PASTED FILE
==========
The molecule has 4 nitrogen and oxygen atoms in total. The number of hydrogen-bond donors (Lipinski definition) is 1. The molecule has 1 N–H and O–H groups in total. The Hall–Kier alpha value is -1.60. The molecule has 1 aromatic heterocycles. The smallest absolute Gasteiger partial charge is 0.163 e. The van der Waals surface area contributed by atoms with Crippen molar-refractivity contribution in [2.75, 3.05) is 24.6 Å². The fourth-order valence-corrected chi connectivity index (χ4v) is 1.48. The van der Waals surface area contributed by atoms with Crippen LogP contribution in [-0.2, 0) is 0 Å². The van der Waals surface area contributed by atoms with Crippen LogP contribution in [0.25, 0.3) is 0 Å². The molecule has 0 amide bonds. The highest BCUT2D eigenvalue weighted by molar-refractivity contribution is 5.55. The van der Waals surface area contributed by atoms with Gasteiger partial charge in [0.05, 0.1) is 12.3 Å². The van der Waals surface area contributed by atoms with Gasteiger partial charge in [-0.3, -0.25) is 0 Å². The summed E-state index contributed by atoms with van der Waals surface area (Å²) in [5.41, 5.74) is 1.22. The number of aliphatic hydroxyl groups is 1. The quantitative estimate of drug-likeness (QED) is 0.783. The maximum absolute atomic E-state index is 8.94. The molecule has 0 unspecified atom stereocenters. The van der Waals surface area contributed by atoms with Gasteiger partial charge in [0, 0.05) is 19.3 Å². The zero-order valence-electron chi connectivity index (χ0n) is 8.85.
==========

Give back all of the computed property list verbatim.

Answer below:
The molecule has 4 nitrogen and oxygen atoms in total. The number of hydrogen-bond donors (Lipinski definition) is 1. The molecule has 1 N–H and O–H groups in total. The Hall–Kier alpha value is -1.60. The molecule has 1 aromatic heterocycles. The smallest absolute Gasteiger partial charge is 0.163 e. The van der Waals surface area contributed by atoms with Crippen molar-refractivity contribution in [2.75, 3.05) is 24.6 Å². The fourth-order valence-corrected chi connectivity index (χ4v) is 1.48. The van der Waals surface area contributed by atoms with Crippen LogP contribution in [-0.2, 0) is 0 Å². The van der Waals surface area contributed by atoms with Crippen LogP contribution in [0.25, 0.3) is 0 Å². The molecule has 0 amide bonds. The highest BCUT2D eigenvalue weighted by molar-refractivity contribution is 5.55. The van der Waals surface area contributed by atoms with Gasteiger partial charge in [0.05, 0.1) is 12.3 Å². The van der Waals surface area contributed by atoms with Gasteiger partial charge in [-0.3, -0.25) is 0 Å². The summed E-state index contributed by atoms with van der Waals surface area (Å²) in [5.41, 5.74) is 1.22. The number of aliphatic hydroxyl groups is 1. The quantitative estimate of drug-likeness (QED) is 0.783. The maximum absolute atomic E-state index is 8.94. The molecule has 0 unspecified atom stereocenters. The van der Waals surface area contributed by atoms with Gasteiger partial charge in [0, 0.05) is 19.3 Å². The zero-order valence-electron chi connectivity index (χ0n) is 8.85.